How to regenerate new brain cells

For a long time, the traditional view was that we could not cultivate new brain cells. We are born with all the brain cells we will have, and once these gray cells expire, they will disappear forever.

Part of the reason for this belief is that certain motor (exercise) and cognitive (thinking) functions tend to decline with age. But does this mean that once we get close to a certain age, everything is going downhill, and we have no choice but to wait for the inevitable recession?

Brain cells and hippocampus

Although most of the cells in our brain are formed in the uterus, certain parts of the brain continue to produce new nerve cells during infancy. However, it is only in recent decades that the limited regenerative capacity of the brain has inspired such a belief: Neurogenesis-The birth of new brain cells-stopped shortly after this stage.

However, research done in the past two decades has shown that at least part of the brain continues to create new cells throughout a person’s life.

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In the late 1990s, researchers at Rockefeller University in New York City conducted a study in which marmosets were injected with a tracer chemical that can distinguish between slowly dividing mature brain cells and rapidly dividing brain cells. New brain cells. They found that the hippocampus (the area of ​​the brain related to memory, learning, and emotions) continues to create new cells, regardless of age or time.

Later studies using carbon 14 dating (assessing the age and process of cell development) confirmed that although cells in the hippocampus continue to die, they will soon be replaced by new cells. Only through the formation of these cells can the hippocampus maintain its central function.

It also shows us that the number of new cells and how often they are produced starts to decline with age. That being said, the rate of decline is considered to be inconsistent and may vary from subject to subject.

Research tells us the birth of new brain cells

The above research is considered important because it shows that there are factors that can stimulate and inhibit the neurogenesis process in adults. It even hints at possible models for the treatment of degenerative diseases, such as Alzheimer’s and Parkinson’s, and can even reverse the damage caused by traumatic brain injury.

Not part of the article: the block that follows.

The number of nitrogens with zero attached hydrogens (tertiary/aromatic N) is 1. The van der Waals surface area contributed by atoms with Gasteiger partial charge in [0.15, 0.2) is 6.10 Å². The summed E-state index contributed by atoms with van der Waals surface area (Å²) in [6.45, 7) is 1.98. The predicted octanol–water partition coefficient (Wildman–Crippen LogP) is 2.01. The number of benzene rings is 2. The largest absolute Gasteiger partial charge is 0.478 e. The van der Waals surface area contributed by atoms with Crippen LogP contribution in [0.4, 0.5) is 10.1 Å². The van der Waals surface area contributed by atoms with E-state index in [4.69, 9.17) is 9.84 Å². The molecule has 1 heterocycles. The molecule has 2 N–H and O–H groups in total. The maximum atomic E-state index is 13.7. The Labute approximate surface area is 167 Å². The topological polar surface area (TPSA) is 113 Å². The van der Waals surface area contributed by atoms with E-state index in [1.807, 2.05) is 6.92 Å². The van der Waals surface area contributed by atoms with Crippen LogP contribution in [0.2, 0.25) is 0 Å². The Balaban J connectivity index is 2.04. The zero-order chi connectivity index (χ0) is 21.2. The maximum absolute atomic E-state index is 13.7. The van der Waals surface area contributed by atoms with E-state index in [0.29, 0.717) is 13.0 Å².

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Among the factors that may “strengthen” this process, exercise is considered an important factor. Early animal studies conducted by scientists at the University of Chicago found that aerobic exercise leads to an increase in hippocampal somatic cell production and an increase in the amount of encoded genetic information. This tells us that not only has the function of the brain improved, but the cells themselves can better store information for learning and memory.

A 2010 study by the University of Pennsylvania stated that aerobic exercise of 120 elderly people increased the actual size of the hippocampus by 2% and effectively reversed the cell loss associated with aging for one to two years.

Exercise your brain

In addition to exercise, scientists have found that a rich learning environment also helps the survival of old cells and the production of new cells. In short, it is recommended that the more times you exercise your brain, the better you will be able to maintain optimal brain function.

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On the other hand, there are some factors that can directly destroy neurogenesis. The most important one is age. For example, we know that by the time many adults are in their 80s, many neural connections in the hippocampus will be lost.

More discoveries

Recently, a new study conducted by the University of California, San Francisco failed to prove the development of new neurons in the hippocampus of nearly 30 adult patients, sparking controversy over whether adult neurogenesis actually occurred.

In the future, research on a large number of patients and the development of technologies that allow imaging of new neurons in the living brain are needed to clearly confirm or refute theories of adult neurogenesis. This ongoing controversy shouldn’t prevent you from doing physical and mental exercise—even if it doesn’t help neurogenesis, its impact on your overall health is undisputed.